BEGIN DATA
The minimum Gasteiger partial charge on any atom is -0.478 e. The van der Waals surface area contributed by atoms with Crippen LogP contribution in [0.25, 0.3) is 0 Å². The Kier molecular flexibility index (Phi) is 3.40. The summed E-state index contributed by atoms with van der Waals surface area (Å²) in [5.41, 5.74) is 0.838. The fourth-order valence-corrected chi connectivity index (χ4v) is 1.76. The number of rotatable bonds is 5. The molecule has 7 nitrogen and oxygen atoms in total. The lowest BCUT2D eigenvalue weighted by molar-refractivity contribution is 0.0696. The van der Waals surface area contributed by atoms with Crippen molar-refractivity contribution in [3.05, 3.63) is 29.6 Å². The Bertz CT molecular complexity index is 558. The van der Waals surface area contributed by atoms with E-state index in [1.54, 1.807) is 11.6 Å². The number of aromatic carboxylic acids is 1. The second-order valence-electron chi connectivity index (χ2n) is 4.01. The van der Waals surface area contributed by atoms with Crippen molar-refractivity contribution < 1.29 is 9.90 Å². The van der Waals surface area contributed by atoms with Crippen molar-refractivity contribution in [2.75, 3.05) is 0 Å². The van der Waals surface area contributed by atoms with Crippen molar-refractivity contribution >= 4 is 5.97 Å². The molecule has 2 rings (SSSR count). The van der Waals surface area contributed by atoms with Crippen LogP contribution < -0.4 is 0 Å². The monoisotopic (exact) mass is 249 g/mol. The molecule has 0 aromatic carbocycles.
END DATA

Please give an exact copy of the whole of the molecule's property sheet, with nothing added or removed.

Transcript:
The minimum Gasteiger partial charge on any atom is -0.478 e. The van der Waals surface area contributed by atoms with Crippen LogP contribution in [0.25, 0.3) is 0 Å². The Kier molecular flexibility index (Phi) is 3.40. The summed E-state index contributed by atoms with van der Waals surface area (Å²) in [5.41, 5.74) is 0.838. The fourth-order valence-corrected chi connectivity index (χ4v) is 1.76. The number of rotatable bonds is 5. The molecule has 7 nitrogen and oxygen atoms in total. The lowest BCUT2D eigenvalue weighted by molar-refractivity contribution is 0.0696. The van der Waals surface area contributed by atoms with Crippen molar-refractivity contribution in [3.05, 3.63) is 29.6 Å². The Bertz CT molecular complexity index is 558. The van der Waals surface area contributed by atoms with E-state index in [1.54, 1.807) is 11.6 Å². The number of aromatic carboxylic acids is 1. The second-order valence-electron chi connectivity index (χ2n) is 4.01. The van der Waals surface area contributed by atoms with Crippen molar-refractivity contribution < 1.29 is 9.90 Å². The van der Waals surface area contributed by atoms with Crippen molar-refractivity contribution in [2.75, 3.05) is 0 Å². The van der Waals surface area contributed by atoms with Crippen molar-refractivity contribution >= 4 is 5.97 Å². The molecule has 2 rings (SSSR count). The van der Waals surface area contributed by atoms with Crippen LogP contribution < -0.4 is 0 Å². The monoisotopic (exact) mass is 249 g/mol. The molecule has 0 aromatic carbocycles.